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The Decision is Final: Rea Gan and Kohl Will Both Visit the Bitburg Cemetery

April 24, 1985
See Original Daily Bulletin From This Date

Chancellor Helmut Kohl and President Reagan will together visit the military cemetery at Bitburg next month where Reagan will place a wreath at the graves of some 2,000 German soldiers, among them members of the notorious Waffan SS.

The government’s chief spokesman, Peter Boenisch, said today that there has been no change of plans, despite the fierce anger aroused in the U.S. over Reagan’s intention to honor German war dead, including Nazis, and the bitter controversy over the matter that has developed here.

In response to suggestions in the U.S. that Kohl ease Reagan’s predicament by proposing a visit to another site where no Nazis are known to be buried, Boenisch said the Chancellor and the President talked about the matter by telephone and decided that they will go to Bitburg.


Meanwhile, Alfred Dregger, chairman of the Bundestag faction of Kohl’s ruling Christian Democratic Union (CDU) and its Bavarian coalition partner, the Christian Social Union (CSU), has come under heavy fire for sending letters to members of the U.S. Senate defending Reagan’s visit to Bitburg.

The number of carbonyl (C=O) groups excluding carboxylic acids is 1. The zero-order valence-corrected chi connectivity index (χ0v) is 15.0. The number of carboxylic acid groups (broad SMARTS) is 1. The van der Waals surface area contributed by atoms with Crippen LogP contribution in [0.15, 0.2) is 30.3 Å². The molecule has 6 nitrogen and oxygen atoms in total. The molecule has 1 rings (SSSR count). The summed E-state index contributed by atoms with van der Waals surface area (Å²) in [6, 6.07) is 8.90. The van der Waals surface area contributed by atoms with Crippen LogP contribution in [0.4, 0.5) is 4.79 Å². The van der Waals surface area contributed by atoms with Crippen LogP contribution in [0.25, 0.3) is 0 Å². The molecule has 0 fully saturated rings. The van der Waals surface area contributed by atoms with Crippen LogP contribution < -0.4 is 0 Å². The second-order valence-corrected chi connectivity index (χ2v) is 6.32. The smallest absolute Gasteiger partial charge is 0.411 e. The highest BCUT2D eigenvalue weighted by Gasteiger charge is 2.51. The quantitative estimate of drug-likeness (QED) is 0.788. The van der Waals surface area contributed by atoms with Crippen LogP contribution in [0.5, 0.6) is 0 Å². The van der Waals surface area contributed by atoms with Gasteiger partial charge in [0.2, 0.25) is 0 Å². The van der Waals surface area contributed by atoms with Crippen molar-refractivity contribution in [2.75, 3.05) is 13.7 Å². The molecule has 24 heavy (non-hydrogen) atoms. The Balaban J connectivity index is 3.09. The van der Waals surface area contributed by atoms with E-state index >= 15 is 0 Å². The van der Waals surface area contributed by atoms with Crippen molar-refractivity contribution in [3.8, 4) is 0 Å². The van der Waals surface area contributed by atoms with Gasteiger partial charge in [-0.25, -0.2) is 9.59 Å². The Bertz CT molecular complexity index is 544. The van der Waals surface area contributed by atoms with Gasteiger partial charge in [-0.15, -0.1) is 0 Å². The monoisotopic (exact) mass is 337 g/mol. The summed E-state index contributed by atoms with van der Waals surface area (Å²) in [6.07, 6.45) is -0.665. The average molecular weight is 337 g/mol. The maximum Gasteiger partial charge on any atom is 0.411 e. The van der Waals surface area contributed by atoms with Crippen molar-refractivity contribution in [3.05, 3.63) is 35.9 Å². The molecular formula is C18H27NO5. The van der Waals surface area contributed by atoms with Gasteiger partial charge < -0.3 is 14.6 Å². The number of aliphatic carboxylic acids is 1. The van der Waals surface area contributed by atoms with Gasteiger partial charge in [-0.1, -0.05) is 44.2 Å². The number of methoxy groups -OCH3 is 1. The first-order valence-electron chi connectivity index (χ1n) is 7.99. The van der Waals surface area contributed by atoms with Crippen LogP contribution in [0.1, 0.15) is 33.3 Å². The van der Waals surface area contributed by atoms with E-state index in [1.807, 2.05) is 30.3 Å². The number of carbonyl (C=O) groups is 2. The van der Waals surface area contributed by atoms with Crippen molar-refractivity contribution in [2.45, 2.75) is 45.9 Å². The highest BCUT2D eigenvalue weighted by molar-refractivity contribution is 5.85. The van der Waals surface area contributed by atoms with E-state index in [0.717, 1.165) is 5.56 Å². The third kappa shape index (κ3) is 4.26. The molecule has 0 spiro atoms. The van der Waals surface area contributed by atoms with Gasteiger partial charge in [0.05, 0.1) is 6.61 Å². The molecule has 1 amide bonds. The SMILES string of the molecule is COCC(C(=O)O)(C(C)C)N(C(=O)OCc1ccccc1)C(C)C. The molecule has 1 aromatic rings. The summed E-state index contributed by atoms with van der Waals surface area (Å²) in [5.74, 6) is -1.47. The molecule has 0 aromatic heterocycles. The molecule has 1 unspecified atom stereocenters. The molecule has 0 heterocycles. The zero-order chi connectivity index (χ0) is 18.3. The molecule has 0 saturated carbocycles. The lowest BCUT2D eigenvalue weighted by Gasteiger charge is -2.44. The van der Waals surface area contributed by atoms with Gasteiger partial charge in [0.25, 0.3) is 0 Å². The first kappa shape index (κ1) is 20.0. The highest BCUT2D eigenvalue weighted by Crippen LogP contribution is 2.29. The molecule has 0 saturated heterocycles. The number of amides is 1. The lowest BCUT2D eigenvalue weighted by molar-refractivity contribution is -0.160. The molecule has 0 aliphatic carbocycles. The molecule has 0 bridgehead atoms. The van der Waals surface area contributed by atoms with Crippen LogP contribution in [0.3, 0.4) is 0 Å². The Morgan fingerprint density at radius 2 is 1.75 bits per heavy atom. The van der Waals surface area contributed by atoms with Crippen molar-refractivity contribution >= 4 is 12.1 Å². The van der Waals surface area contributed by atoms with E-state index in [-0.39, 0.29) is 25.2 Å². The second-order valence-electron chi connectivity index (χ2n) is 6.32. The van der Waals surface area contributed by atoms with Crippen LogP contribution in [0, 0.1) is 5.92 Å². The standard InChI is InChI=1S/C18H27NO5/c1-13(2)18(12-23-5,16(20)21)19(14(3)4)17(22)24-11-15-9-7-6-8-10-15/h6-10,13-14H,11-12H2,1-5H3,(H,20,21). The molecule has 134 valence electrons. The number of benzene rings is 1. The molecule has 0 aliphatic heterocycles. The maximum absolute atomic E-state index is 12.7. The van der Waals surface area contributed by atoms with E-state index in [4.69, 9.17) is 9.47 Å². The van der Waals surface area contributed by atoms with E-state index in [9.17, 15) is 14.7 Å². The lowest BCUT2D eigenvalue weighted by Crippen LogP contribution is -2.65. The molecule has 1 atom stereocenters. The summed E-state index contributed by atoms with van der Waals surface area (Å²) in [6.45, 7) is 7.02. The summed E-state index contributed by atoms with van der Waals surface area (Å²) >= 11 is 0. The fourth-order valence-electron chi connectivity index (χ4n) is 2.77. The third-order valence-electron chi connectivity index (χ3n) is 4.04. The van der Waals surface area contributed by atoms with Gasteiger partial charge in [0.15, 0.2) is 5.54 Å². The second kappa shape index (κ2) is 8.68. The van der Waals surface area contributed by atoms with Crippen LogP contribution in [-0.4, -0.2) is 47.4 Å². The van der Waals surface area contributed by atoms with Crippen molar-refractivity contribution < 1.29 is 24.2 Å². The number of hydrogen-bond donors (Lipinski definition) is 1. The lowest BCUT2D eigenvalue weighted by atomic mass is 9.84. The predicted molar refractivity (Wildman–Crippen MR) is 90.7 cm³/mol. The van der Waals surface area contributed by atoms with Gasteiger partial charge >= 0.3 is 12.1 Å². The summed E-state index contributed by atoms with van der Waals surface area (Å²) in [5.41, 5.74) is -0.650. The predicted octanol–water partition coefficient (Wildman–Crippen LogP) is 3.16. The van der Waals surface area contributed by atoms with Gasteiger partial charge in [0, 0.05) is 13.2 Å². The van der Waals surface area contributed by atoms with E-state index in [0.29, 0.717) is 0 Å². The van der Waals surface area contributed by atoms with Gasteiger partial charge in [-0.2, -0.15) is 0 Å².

Hermann Langbein, secretary of the Committee of Auschwitz Survivors, charged that Dregger’s letter amounts to a defense of the Third Reich and its now deceased machinery of death. Langbein, who lives in Vienna, also criticized Dregger’s remark that he was proud of having defended a German city against advancing Russian troops in the final days of World War II. His statement was published by the press service of the opposition Social Democratic Party (SPD).

Kohl and Dregger have been criticized by some West German news organizations for their handling of Reagan’s itinerary. Liberal and leftwing newspapers accused them of insensitivity. But other newspapers have lashed out at American television networks for describing Bitburg as a “Nazi cemetery.”

They claim there is a distinction between the SS, who ran the Nazi extermination camps, and the Waffen SS who, they said, were integrated into the army and fought like any other soldiers.

It was members of the Waffen SS who, during the Battle of the Bulge in December 1944, massacred 115 disarmed and bound U.S. prisoners of war at Malmedy, not far from Bitburg.

Hans Albrecht, Prime Minister of the Federal State of Lower Saxony, meanwhile, has welcomed Reagan’s announcement that he will visit the site of the former concentration camp at Bergen-Belsen, near Hannover. He said the State government is preparing strong security measures to protect the President and his party.

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